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Posted: Apr 07, 2016
Nanoparticle clumps recycle themselves into complex structures
(Nanowerk News) Manufacturers produce high-end technology mostly top-down with large machinery, but small particles are able to build structures by themselves from the bottom up. A major challenge is that these particles easily clump together. Leiden physicist Daniela Kraft has developed a method to use this phenomenon to her advantage. Publication in ACS Nano ("Colloidal Recycling: Reconfiguration of Random Aggregates into Patchy Particles").
When researchers add oil to colloidal clumps, the particles recycle themselves into uniform complex base structures. All clumps containing 2 particles form dumbbell shapes, 3 particles form triangle shapes and 4 particles make up tetrahedron, like we see in this electron microscopy image.
Smaller computer chips, narrow sound boxes, miniature cameras; we keep aiming for smaller and more complex technology, to carry with us or to use for surgery. At the same time, it gets increasingly hard to build a complex structure on an even smaller scale. Wouldn’t it be much more convenient to build structures bottom-up, starting from tiny building blocks? That is exactly the idea within the research group of Leiden physicist Daniela Kraft. She is working on a method to build structures from colloids— particles that are larger than nanoparticles but too small to see with the naked eye. And the fun part is that colloids operate completely on their own, as independent building blocks.
This field of research is still in its early stages, but Kraft and her PhD student Vera Meester have now made a giant leap forward by developing a method to use a large barrier to their advantage. ‘Colloids have a strong tendency to clump together,’ says Kraft. ‘Normally speaking that is bad news, but we let them go ahead and make sure that they rearrange into a desired structure afterwards.’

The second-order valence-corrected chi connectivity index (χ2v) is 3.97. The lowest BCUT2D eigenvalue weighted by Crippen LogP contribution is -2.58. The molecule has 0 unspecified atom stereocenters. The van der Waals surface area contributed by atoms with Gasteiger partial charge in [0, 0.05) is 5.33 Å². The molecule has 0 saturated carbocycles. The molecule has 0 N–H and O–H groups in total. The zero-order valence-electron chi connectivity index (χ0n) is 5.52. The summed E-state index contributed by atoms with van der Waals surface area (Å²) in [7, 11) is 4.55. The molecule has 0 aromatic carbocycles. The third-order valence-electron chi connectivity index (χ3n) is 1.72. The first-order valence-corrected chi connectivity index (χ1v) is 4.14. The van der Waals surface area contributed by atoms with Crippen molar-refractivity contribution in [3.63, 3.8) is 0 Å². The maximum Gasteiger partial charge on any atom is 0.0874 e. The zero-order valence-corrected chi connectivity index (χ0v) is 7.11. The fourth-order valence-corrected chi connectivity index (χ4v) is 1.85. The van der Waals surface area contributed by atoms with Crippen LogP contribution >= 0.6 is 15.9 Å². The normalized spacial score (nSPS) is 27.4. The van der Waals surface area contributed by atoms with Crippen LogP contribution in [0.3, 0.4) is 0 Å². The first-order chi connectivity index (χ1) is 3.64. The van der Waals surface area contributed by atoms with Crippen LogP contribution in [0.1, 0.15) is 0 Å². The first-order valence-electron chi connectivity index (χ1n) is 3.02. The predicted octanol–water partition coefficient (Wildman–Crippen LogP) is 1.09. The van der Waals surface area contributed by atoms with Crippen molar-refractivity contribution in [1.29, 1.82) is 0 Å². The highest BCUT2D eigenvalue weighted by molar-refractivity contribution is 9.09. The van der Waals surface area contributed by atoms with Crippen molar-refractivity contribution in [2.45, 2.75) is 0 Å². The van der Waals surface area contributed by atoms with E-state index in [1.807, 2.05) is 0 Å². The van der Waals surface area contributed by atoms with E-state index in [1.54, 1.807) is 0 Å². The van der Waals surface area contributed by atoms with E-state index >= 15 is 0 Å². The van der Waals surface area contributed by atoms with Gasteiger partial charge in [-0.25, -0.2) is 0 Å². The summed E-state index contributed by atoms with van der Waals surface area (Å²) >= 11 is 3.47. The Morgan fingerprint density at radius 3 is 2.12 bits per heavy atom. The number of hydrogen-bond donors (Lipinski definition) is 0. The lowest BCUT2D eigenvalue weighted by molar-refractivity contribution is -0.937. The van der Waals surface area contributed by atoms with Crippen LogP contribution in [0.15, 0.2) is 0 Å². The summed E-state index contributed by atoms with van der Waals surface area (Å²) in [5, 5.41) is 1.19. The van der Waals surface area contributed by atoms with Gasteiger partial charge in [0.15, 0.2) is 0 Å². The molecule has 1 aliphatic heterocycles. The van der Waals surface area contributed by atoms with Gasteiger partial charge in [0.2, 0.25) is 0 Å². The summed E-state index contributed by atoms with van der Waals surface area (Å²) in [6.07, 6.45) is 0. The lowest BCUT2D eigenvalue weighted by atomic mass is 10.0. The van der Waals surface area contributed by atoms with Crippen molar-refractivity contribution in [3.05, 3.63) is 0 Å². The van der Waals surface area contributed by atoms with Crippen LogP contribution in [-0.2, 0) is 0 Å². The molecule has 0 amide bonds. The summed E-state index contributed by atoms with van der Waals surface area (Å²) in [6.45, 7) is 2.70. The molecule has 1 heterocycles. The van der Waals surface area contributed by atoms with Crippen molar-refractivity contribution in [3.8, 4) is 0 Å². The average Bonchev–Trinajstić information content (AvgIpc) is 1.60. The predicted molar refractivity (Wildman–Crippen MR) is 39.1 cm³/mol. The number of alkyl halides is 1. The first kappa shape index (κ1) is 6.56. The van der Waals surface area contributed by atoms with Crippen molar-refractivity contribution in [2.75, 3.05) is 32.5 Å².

They control the building process by adding salt or oil to the colloidal solution at specific times. This enables them to control the attractive Van der Waals forces and the surface tension. Under the influence of these forces, the randomly shaped chunks swell and reconfigure in a specific way. The type and concentration of salt and oil determine which structures the colloids form. By testing different combinations, Kraft now knows how to create a number of basic structures, from a simple dumb-bell shape to a pentagonal dipyramid. ‘Theoreticians have already predicted what kind of useful larger structures we can build with these basic building blocks, but in practice you never know what is actually going to happen.’
Once physicists have obtained sufficient knowledge on how to command colloids to build specific structures, they will bypass the limit that manufacturers approach from their top-down approach by going the other way: bottom-up. In this way they’ll be able to fabricate miniature devices that are out of reach for the conventional industry. Kraft: ‘In the future we might build tiny light switches, or medical robots. Because we work bottom-up, we won’t be limited with respect to complexity, materials or length scales.’